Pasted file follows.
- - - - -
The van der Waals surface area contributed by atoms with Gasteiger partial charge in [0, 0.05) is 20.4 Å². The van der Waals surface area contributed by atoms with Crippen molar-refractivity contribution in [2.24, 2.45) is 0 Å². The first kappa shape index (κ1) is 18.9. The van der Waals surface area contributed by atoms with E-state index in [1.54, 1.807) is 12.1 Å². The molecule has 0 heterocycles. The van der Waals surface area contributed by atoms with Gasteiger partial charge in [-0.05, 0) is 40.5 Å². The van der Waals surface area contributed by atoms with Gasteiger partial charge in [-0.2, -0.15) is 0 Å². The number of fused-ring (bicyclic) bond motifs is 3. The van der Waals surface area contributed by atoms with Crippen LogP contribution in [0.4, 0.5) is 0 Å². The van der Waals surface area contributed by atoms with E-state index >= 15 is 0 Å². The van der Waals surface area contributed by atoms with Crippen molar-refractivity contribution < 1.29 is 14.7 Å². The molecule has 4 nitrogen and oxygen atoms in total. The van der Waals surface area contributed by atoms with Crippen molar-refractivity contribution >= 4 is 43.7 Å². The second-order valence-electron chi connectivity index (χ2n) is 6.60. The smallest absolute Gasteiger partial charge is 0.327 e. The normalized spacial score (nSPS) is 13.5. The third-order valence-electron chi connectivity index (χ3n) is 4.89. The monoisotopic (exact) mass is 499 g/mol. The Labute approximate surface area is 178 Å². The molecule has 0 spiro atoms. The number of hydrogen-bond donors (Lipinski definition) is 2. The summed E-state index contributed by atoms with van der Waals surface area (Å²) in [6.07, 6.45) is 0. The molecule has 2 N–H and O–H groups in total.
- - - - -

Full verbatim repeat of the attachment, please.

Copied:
The van der Waals surface area contributed by atoms with Gasteiger partial charge in [0, 0.05) is 20.4 Å². The van der Waals surface area contributed by atoms with Crippen molar-refractivity contribution in [2.24, 2.45) is 0 Å². The first kappa shape index (κ1) is 18.9. The van der Waals surface area contributed by atoms with E-state index in [1.54, 1.807) is 12.1 Å². The molecule has 0 heterocycles. The van der Waals surface area contributed by atoms with Gasteiger partial charge in [-0.05, 0) is 40.5 Å². The van der Waals surface area contributed by atoms with Gasteiger partial charge in [-0.2, -0.15) is 0 Å². The number of fused-ring (bicyclic) bond motifs is 3. The van der Waals surface area contributed by atoms with Crippen LogP contribution in [0.4, 0.5) is 0 Å². The van der Waals surface area contributed by atoms with E-state index >= 15 is 0 Å². The van der Waals surface area contributed by atoms with Crippen molar-refractivity contribution < 1.29 is 14.7 Å². The molecule has 4 nitrogen and oxygen atoms in total. The van der Waals surface area contributed by atoms with Crippen molar-refractivity contribution >= 4 is 43.7 Å². The second-order valence-electron chi connectivity index (χ2n) is 6.60. The smallest absolute Gasteiger partial charge is 0.327 e. The normalized spacial score (nSPS) is 13.5. The third-order valence-electron chi connectivity index (χ3n) is 4.89. The monoisotopic (exact) mass is 499 g/mol. The Labute approximate surface area is 178 Å². The molecule has 0 spiro atoms. The number of hydrogen-bond donors (Lipinski definition) is 2. The summed E-state index contributed by atoms with van der Waals surface area (Å²) in [6.07, 6.45) is 0. The molecule has 2 N–H and O–H groups in total.